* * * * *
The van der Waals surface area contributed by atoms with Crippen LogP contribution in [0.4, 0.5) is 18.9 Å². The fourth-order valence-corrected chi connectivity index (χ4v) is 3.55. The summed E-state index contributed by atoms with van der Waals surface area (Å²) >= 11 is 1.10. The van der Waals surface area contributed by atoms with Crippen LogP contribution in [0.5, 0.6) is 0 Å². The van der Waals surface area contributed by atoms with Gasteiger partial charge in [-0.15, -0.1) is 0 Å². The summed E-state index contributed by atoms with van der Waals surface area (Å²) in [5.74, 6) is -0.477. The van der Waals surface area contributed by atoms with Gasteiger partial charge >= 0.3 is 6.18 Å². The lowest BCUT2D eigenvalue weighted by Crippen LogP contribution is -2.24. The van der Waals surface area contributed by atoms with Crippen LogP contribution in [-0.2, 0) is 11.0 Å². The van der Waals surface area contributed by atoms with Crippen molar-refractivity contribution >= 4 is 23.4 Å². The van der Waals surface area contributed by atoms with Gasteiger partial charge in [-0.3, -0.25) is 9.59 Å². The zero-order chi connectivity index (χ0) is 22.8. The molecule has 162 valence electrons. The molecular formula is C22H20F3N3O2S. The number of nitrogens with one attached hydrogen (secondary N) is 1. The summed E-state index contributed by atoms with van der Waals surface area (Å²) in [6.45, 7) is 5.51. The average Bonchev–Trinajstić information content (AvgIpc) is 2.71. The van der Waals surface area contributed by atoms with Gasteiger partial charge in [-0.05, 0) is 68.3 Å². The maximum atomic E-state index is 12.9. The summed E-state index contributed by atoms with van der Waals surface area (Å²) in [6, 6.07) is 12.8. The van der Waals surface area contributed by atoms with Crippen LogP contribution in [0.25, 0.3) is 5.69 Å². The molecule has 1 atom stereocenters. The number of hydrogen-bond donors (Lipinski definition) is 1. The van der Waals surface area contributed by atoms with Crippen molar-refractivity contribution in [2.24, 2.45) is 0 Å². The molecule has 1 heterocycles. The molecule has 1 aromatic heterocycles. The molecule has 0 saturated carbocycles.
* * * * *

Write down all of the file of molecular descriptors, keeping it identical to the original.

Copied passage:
The van der Waals surface area contributed by atoms with Crippen LogP contribution in [0.4, 0.5) is 18.9 Å². The fourth-order valence-corrected chi connectivity index (χ4v) is 3.55. The summed E-state index contributed by atoms with van der Waals surface area (Å²) >= 11 is 1.10. The van der Waals surface area contributed by atoms with Crippen LogP contribution in [0.5, 0.6) is 0 Å². The van der Waals surface area contributed by atoms with Gasteiger partial charge in [-0.15, -0.1) is 0 Å². The summed E-state index contributed by atoms with van der Waals surface area (Å²) in [5.74, 6) is -0.477. The van der Waals surface area contributed by atoms with Gasteiger partial charge >= 0.3 is 6.18 Å². The lowest BCUT2D eigenvalue weighted by Crippen LogP contribution is -2.24. The van der Waals surface area contributed by atoms with Crippen LogP contribution in [-0.2, 0) is 11.0 Å². The van der Waals surface area contributed by atoms with Crippen molar-refractivity contribution >= 4 is 23.4 Å². The van der Waals surface area contributed by atoms with Gasteiger partial charge in [-0.3, -0.25) is 9.59 Å². The zero-order chi connectivity index (χ0) is 22.8. The molecule has 162 valence electrons. The molecular formula is C22H20F3N3O2S. The number of nitrogens with one attached hydrogen (secondary N) is 1. The summed E-state index contributed by atoms with van der Waals surface area (Å²) in [6.45, 7) is 5.51. The average Bonchev–Trinajstić information content (AvgIpc) is 2.71. The van der Waals surface area contributed by atoms with Gasteiger partial charge in [-0.05, 0) is 68.3 Å². The maximum atomic E-state index is 12.9. The summed E-state index contributed by atoms with van der Waals surface area (Å²) in [6, 6.07) is 12.8. The van der Waals surface area contributed by atoms with Crippen LogP contribution in [0.25, 0.3) is 5.69 Å². The molecule has 1 atom stereocenters. The number of hydrogen-bond donors (Lipinski definition) is 1. The van der Waals surface area contributed by atoms with Crippen molar-refractivity contribution in [2.24, 2.45) is 0 Å². The molecule has 1 heterocycles. The molecule has 1 aromatic heterocycles. The molecule has 0 saturated carbocycles.